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Remember the heroes who served
by Becky Ginos
Mar 17, 2017 | 4176 views | 0 0 comments | 295 295 recommendations | email to a friend | print
Heather Mills with veteran Robert Hatch during an interview for her book.
Heather Mills with veteran Robert Hatch during an interview for her book.

BOUNTIFUL—It’s not often that a high school student connects with someone who served in World War II – except maybe through the pages of a textbook. Heather Mills did just that and decided to write her own book about those veterans’ experiences.

Mills, a Woods Cross High Social Studies Sterling Scholar and 2016 graduate, published “Remember the Heroes,” a compilation of interviews with local World War II veterans for her Girl Scout Gold Project.

“I’d been trying to find a project for Girl Scouts.It had to have a sustainable impact that would continue on,” said Mills. “I was sitting in my history class and the teacher said something about how most vets from WWII are gone or going fast. I had an epiphany. My grandpas had served but passed away when I was in the fifth grade and I didn’t think to ask them” about their service.

She started thinking of writing a book to get those experiences down before it was too late. “I wanted to know what those who served thought,” she said. “I started trying to find veterans but realized it was difficult. I set my grandmas on the loose to find vets. Many had passed away, which was kind of sad. I found one but he passed away before I could do the interview. Another man passed away about a month before the book was published.”

Mills pressed on and talked to veterans about their experiences with different sides of the military, what they thought of the war and their perspective. “Some of the stories were hard to hear,” she said. “Today, we’re not worried about bombs being dropped or our father being drafted.”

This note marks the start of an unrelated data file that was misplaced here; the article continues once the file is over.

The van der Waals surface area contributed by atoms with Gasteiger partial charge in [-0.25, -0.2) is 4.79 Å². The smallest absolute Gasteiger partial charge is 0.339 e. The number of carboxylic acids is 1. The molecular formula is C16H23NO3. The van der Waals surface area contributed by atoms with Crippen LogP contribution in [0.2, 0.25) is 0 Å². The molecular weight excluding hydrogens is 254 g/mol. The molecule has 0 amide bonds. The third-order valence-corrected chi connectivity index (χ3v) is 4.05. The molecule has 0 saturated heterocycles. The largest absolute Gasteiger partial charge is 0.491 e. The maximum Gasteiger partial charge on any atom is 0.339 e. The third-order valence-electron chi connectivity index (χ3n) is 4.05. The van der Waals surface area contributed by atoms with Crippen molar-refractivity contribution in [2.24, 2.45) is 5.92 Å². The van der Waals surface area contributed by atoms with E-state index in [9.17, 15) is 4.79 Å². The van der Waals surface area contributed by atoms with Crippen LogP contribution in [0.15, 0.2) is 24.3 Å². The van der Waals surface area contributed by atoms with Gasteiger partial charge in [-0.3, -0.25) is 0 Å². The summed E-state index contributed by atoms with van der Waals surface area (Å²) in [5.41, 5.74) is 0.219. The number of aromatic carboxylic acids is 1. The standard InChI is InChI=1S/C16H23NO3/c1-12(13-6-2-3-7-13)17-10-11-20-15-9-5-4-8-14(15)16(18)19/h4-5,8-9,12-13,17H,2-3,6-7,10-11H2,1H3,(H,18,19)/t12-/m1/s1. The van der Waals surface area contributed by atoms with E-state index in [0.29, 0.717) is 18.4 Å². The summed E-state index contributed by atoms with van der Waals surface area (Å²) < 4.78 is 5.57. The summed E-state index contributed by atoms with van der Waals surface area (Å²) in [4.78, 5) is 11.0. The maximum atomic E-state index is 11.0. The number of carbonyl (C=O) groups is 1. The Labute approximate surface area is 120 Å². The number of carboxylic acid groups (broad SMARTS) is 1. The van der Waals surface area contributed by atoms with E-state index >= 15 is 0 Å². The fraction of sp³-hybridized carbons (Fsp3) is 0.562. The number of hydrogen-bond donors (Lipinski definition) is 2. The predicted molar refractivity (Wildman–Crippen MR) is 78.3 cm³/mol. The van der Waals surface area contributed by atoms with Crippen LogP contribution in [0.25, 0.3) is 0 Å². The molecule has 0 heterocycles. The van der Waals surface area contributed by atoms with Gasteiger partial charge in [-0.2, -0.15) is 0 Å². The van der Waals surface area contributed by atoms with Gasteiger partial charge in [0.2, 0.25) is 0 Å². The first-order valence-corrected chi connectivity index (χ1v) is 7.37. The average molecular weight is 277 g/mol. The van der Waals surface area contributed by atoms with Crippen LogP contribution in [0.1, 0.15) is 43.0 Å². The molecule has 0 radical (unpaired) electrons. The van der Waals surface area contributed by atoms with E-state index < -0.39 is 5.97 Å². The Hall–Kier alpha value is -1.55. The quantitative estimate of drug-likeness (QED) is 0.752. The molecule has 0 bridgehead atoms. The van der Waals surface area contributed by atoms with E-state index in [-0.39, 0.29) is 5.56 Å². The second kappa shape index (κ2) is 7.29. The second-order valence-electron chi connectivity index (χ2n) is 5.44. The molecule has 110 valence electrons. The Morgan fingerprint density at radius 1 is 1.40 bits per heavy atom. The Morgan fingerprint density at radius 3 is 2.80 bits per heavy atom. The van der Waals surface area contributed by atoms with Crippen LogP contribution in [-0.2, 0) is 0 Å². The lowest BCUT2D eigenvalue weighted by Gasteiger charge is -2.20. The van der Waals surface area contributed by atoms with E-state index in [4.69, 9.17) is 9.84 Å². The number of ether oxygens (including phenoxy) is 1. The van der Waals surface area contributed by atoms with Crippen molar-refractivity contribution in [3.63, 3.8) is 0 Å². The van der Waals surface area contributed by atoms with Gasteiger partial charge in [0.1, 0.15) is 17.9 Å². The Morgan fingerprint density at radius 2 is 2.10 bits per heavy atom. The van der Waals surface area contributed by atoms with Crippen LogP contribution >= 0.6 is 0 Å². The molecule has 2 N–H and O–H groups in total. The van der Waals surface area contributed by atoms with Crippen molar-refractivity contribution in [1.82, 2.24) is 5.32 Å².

A Bountiful veteran she interviewed served as a fire marshal in London and saved the lives of five men. He was sent to occupied Germany where he was told not to make friends with the locals. However, he saw a woman with children and decided to give her some candy. Later, he found out that soldiers had gone to her home and confiscated the candy. He regretted not seeing her again to apologize for putting her family in jeopardy. 

Another story was on the lighter side. The ship the veteran was serving on in Iceland didn’t qualify for an ice cream machine but he thought it would boost morale among his men so he bartered and fought until he got the machine.

Mills has given excerpts of the book to Davis School District enrichment teachers to use in their curriculum and the book is available at Barnes & Noble and at

“I’ve given copies to the veterans and their families and I hope to get copies to the libraries too,” she said. “I’m hoping to release a second edition if I can get more interviews.”

In the meantime, Mills is in college studying chemical engineering and minoring in the Arabic language. “I thought I wanted to learn the language and connect with a refugee family I knew who spoke it,” she said.

Mills is looking for more veterans to interview for a future book and can be contacted at

“I hope the book will make people take the time to appreciate veterans’ service to our nation.”

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